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Book Six: The Odyssey

After finishing the Iliad it only makes sense to follow it with the other Homeric epic, The Odyssey. The Odyssey is the story of Odysseus’s nostos, or homeward journey from the Trojan War. All of the other great Greeks have made it home safely except Odysseus. Throughout the epic we learn of the often tragic, but not always stories of these great Greeks. The poem starts in medias res, or in the middle. Since almost every Greek would know the story of Odysseus’s journey when it was told, this engages the audience right from the start. This also allows for Homer to let Odysseus recount his journey later catching everybody up to the present. There is one theme which interested me while reading the Odyssey:  the idea of xenia. Xenia translated literally from Greek means stranger and treating guests kindly is a major philosophical point driven home in the Odyssey.

The Odyssey begins not with Odysseus but his son Telemachus. With the approval of Zeus (or Jove) Athena (Pallas) goes to Ithaca disguised as Odysseus’s good friend Mentes. She predicts to Telemachus that Odysseus will return soon and advises him to gather all of the suitors of his mother, Odysseus’s wife Penelope and banish them from their home. Telemachus agrees, suspecting that he might have been speaking to a god or goddess in disguise.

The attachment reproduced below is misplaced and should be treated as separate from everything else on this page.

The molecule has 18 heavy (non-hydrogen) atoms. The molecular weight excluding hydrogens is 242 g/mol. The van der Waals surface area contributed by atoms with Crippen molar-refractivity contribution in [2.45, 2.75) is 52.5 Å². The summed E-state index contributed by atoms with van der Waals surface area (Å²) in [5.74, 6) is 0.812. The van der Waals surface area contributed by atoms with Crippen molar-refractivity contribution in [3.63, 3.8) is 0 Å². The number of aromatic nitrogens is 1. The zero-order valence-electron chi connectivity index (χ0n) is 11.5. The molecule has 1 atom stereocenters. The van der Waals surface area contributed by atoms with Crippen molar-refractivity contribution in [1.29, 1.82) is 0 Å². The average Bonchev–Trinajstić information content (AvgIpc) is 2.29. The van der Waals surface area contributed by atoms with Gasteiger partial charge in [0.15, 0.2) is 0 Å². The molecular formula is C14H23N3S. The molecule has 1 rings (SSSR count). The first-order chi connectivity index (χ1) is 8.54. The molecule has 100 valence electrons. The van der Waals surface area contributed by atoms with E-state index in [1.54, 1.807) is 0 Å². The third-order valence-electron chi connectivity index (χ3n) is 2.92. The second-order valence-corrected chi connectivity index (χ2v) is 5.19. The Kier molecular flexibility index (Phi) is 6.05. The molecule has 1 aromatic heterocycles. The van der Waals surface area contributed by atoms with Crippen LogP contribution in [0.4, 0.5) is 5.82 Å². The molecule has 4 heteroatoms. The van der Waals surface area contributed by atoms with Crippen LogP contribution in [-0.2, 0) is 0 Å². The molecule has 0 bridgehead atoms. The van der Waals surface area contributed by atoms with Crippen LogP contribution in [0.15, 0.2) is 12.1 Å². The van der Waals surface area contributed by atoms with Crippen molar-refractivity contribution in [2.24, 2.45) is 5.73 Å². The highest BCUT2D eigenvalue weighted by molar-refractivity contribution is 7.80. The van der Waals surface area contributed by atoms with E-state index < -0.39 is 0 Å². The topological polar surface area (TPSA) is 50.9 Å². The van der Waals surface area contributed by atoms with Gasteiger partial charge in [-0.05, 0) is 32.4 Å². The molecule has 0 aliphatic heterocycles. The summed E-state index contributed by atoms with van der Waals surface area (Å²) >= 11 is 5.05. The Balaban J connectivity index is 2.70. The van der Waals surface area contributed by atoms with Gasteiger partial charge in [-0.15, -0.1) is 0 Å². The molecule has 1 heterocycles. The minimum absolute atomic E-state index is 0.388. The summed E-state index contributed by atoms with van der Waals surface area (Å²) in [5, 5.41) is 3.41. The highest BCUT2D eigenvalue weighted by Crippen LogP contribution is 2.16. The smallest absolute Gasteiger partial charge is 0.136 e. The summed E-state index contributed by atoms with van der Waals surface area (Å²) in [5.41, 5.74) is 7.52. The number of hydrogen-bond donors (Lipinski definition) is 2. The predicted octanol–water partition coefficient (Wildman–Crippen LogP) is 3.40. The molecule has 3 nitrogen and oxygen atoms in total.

At the council the next day Telemachus is praised by Aegyptius for finally being more like his father. Telemachus takes the floor and delivers an impassioned speech reprimanding the elders of Ithaca – now Penelope’s suitors for disrespecting his family and slaughtering his fathers oxen. This is the first example of xenia in the Odyssey as Telemachus is giving the suitors good hospitality but in return is being eaten out of house and home. During the meeting Telemachus prays to the gods to punish the suitors for being so disrespectful and soon after spies two eagles battling in the sky. A prophet interoperates this as Odysseus will be returning soon and all the suitors will soon be slaughtered. The suitors do not believe this and the meeting ends at an impasse. Telemachus then begins to prepare for his trip to Pylos and Sparta that he and Athena agreed upon. Athena visits Telemachus disguised as another friend of Odysseus, Mentor and predicts the trip will be fruitful. She then goes to town disguised as Telemachus and gathers a loyal crew to sail with him.